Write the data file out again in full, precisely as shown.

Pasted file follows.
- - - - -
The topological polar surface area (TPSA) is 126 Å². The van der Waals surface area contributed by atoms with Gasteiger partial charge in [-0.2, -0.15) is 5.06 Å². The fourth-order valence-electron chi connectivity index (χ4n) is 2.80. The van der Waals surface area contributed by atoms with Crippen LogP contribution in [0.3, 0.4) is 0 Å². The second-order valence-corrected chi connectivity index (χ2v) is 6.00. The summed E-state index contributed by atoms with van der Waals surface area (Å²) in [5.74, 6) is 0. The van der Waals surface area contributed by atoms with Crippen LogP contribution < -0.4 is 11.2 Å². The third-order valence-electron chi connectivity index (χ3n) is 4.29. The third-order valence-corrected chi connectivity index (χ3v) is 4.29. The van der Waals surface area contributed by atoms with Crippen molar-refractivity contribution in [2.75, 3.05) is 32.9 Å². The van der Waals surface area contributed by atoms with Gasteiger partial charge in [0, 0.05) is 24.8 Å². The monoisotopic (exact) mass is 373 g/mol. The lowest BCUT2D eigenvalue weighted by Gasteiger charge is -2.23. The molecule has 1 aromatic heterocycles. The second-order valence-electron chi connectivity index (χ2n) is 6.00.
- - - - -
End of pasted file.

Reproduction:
The topological polar surface area (TPSA) is 126 Å². The van der Waals surface area contributed by atoms with Gasteiger partial charge in [-0.2, -0.15) is 5.06 Å². The fourth-order valence-electron chi connectivity index (χ4n) is 2.80. The van der Waals surface area contributed by atoms with Crippen LogP contribution in [0.3, 0.4) is 0 Å². The second-order valence-corrected chi connectivity index (χ2v) is 6.00. The summed E-state index contributed by atoms with van der Waals surface area (Å²) in [5.74, 6) is 0. The van der Waals surface area contributed by atoms with Crippen LogP contribution < -0.4 is 11.2 Å². The third-order valence-electron chi connectivity index (χ3n) is 4.29. The third-order valence-corrected chi connectivity index (χ3v) is 4.29. The van der Waals surface area contributed by atoms with Crippen molar-refractivity contribution in [2.75, 3.05) is 32.9 Å². The van der Waals surface area contributed by atoms with Gasteiger partial charge in [0, 0.05) is 24.8 Å². The monoisotopic (exact) mass is 373 g/mol. The lowest BCUT2D eigenvalue weighted by Gasteiger charge is -2.23. The molecule has 1 aromatic heterocycles. The second-order valence-electron chi connectivity index (χ2n) is 6.00.